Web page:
“Swallowed up” at Fort Oglethorpe

Photograph of a field grave stones at a cemetery

Graves in the National Cemetery in Chattanooga, TN, of German citizens who died while interned at Fort Oglethorpe. Courtesy of: Jennifer Dickey

By Allie Zschoche

Camp Oglethorpe housed more than 3,600 men and women. These prisoners of war, primarily German, decided to utilize a creative outlet. Orgelsdorfer Eulenspiegel, the camp newsletter, was produced in 1918-1919 with a total 12 issues. This newsletter contained poems, jokes, letters, stories, original woodcuts, and more. It showcased all of the creative ideas inside the internment camp at Fort Oglethorpe. One particular contribution from Issue 3, by Erich Posselt, was a short essay honoring the deaths of Germans in the camp from the 1918 flu pandemic. Posselt wrote about the struggles of imprisoned Germans: “the United States restrained its enemies, those in the U. S. with ties to those enemies were detained regardless of the reason why. The prison camps swallowed them up” (Posselt, “Den Toten”).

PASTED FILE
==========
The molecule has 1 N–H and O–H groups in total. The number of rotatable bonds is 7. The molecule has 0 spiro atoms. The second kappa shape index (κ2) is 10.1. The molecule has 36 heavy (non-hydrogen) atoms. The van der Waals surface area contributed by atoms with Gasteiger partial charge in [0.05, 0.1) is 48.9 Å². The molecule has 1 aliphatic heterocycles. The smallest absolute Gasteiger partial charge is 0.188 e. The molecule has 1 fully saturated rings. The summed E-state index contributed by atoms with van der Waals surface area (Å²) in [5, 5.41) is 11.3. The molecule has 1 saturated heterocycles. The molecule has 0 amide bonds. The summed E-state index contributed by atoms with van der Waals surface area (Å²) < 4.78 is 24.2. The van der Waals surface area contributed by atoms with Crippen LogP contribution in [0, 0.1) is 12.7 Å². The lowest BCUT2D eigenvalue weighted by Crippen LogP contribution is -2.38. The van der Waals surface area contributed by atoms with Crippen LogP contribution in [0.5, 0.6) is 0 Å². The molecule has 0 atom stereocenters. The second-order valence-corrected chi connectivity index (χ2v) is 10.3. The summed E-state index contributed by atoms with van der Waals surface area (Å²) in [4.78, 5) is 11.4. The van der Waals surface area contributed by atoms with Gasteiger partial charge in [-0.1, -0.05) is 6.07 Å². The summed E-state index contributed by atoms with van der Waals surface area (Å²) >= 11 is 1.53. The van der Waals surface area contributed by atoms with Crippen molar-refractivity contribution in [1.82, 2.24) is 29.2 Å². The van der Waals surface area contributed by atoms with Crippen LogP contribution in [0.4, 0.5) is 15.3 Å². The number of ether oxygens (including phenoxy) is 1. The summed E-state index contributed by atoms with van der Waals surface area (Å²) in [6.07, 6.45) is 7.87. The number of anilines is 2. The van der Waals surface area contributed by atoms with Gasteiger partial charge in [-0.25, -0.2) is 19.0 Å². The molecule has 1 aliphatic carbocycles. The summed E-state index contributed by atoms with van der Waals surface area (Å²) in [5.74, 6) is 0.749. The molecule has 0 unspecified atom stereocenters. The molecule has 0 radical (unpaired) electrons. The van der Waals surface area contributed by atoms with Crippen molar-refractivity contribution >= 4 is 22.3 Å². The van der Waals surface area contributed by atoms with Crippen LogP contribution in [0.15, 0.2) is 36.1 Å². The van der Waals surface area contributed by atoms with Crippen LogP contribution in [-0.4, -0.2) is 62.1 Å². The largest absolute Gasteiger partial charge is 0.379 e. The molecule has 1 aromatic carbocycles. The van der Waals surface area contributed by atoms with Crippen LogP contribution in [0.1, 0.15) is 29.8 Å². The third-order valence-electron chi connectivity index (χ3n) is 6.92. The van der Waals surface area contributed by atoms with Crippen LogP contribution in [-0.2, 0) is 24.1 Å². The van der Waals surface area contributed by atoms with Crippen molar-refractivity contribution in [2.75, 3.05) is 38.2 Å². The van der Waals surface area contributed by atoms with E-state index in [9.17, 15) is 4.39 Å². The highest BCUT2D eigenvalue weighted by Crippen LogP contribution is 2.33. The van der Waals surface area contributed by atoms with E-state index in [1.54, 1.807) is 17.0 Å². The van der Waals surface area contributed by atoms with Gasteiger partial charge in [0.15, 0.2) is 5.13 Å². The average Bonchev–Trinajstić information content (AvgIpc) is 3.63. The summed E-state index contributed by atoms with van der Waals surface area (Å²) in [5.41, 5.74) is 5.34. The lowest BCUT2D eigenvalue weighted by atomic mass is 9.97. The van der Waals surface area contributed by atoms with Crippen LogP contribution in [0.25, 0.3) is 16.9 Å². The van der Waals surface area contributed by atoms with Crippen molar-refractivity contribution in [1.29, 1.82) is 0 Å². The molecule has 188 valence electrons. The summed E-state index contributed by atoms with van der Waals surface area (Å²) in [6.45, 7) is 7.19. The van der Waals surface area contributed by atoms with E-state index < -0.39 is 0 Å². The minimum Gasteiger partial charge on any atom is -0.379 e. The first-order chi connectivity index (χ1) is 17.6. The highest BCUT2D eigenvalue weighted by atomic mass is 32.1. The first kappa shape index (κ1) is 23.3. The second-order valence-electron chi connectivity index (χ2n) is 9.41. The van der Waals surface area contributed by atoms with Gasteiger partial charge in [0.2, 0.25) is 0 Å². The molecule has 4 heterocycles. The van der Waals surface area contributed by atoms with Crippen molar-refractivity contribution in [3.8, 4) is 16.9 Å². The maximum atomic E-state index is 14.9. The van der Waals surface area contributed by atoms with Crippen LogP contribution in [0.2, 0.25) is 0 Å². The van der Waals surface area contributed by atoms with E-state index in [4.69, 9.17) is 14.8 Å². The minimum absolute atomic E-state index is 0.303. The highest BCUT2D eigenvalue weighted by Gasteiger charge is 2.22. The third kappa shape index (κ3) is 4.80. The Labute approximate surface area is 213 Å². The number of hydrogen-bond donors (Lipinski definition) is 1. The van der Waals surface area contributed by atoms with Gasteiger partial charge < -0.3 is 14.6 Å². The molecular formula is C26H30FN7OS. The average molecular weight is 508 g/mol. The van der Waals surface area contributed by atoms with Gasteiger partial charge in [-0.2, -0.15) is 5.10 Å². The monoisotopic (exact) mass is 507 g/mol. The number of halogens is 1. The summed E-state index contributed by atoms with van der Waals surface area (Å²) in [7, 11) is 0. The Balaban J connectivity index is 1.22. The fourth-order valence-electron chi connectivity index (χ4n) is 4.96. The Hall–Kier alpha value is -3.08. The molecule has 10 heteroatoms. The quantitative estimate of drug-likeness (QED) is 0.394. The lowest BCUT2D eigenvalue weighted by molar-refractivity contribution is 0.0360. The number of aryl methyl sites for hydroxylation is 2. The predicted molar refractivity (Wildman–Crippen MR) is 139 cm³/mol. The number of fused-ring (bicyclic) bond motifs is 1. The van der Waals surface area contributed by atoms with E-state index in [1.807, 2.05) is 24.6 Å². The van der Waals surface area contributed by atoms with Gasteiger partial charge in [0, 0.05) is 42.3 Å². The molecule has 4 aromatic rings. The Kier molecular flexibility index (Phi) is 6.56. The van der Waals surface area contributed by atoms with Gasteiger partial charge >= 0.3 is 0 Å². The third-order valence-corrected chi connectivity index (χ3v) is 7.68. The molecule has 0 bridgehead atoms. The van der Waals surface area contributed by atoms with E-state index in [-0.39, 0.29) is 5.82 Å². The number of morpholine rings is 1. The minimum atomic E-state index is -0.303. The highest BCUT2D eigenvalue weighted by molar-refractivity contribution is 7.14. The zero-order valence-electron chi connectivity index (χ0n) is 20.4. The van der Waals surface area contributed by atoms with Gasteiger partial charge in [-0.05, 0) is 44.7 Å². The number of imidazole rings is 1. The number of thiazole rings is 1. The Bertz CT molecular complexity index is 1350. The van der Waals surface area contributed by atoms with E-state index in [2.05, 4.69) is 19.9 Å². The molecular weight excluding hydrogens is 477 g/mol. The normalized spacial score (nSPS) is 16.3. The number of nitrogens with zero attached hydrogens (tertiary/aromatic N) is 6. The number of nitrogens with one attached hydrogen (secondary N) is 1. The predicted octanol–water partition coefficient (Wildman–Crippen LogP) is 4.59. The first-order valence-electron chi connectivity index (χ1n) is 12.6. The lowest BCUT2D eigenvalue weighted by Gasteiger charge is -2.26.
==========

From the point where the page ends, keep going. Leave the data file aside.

Posselt also paid homage to the Germans lost from “the big death” that swept across the camp in 1918. His essay entitled “Den Toten” (To the Dead) revealed that “more than fifty people died on foreign soil.” These Germans died in an internment camp because their homeland was the current enemy of the United States. Despite attempts to shame these people into denouncing Germany, most of them managed to preserve and celebrate their culture while detained in Fort Oglethorpe through their writings, art, and theater and musical performances.

Further reading:

Edmund A. Bowles, "Karl Muck and His Compatriots: German Conductors in America during World War I (And How They Coped)," American Music, 25, no. 4 (2007), 405-40.

Erich Posselt, “Den Toten.” Orgelsdorfer Eulenspiedgel, November 15, 1918, 2-3. Available at the Chattanooga Public Library, Chattanooga, TN.

Erich Posselt, “Prisoner of War No. 3598,” The American Mercury, July 1927, 313-323.